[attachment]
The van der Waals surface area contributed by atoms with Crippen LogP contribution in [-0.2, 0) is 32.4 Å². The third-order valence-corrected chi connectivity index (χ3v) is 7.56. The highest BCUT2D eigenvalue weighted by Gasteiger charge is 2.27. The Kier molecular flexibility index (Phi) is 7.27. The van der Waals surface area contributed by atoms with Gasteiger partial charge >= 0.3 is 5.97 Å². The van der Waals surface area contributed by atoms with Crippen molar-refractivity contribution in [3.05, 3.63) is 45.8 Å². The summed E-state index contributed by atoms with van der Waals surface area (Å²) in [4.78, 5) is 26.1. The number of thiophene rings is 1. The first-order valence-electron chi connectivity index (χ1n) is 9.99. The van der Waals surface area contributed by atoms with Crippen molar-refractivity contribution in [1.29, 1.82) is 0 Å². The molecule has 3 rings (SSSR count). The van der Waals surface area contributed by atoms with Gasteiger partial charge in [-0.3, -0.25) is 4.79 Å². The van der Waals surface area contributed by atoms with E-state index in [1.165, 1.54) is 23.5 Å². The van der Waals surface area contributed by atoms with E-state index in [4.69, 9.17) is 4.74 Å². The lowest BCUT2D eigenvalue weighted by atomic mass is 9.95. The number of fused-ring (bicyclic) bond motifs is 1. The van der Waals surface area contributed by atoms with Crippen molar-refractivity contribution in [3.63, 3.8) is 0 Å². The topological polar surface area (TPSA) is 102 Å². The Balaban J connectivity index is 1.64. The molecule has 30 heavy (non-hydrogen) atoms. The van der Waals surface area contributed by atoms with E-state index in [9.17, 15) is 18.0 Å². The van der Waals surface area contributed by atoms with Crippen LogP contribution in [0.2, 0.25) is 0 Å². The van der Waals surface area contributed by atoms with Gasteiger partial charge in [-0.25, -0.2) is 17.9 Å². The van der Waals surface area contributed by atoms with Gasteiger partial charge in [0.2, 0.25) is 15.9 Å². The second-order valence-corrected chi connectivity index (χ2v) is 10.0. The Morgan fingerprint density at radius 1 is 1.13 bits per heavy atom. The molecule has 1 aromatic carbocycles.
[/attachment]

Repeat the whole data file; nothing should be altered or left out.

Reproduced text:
The van der Waals surface area contributed by atoms with Crippen LogP contribution in [-0.2, 0) is 32.4 Å². The third-order valence-corrected chi connectivity index (χ3v) is 7.56. The highest BCUT2D eigenvalue weighted by Gasteiger charge is 2.27. The Kier molecular flexibility index (Phi) is 7.27. The van der Waals surface area contributed by atoms with Gasteiger partial charge >= 0.3 is 5.97 Å². The van der Waals surface area contributed by atoms with Crippen molar-refractivity contribution in [3.05, 3.63) is 45.8 Å². The summed E-state index contributed by atoms with van der Waals surface area (Å²) in [4.78, 5) is 26.1. The number of thiophene rings is 1. The first-order valence-electron chi connectivity index (χ1n) is 9.99. The van der Waals surface area contributed by atoms with Crippen molar-refractivity contribution in [1.29, 1.82) is 0 Å². The molecule has 3 rings (SSSR count). The van der Waals surface area contributed by atoms with Gasteiger partial charge in [-0.3, -0.25) is 4.79 Å². The van der Waals surface area contributed by atoms with E-state index in [1.165, 1.54) is 23.5 Å². The van der Waals surface area contributed by atoms with E-state index in [4.69, 9.17) is 4.74 Å². The lowest BCUT2D eigenvalue weighted by atomic mass is 9.95. The number of fused-ring (bicyclic) bond motifs is 1. The van der Waals surface area contributed by atoms with Crippen molar-refractivity contribution in [3.63, 3.8) is 0 Å². The topological polar surface area (TPSA) is 102 Å². The Balaban J connectivity index is 1.64. The molecule has 30 heavy (non-hydrogen) atoms. The van der Waals surface area contributed by atoms with E-state index in [9.17, 15) is 18.0 Å². The van der Waals surface area contributed by atoms with Crippen LogP contribution in [0.2, 0.25) is 0 Å². The van der Waals surface area contributed by atoms with Gasteiger partial charge in [-0.25, -0.2) is 17.9 Å². The van der Waals surface area contributed by atoms with Gasteiger partial charge in [0.2, 0.25) is 15.9 Å². The second-order valence-corrected chi connectivity index (χ2v) is 10.0. The Morgan fingerprint density at radius 1 is 1.13 bits per heavy atom. The molecule has 1 aromatic carbocycles.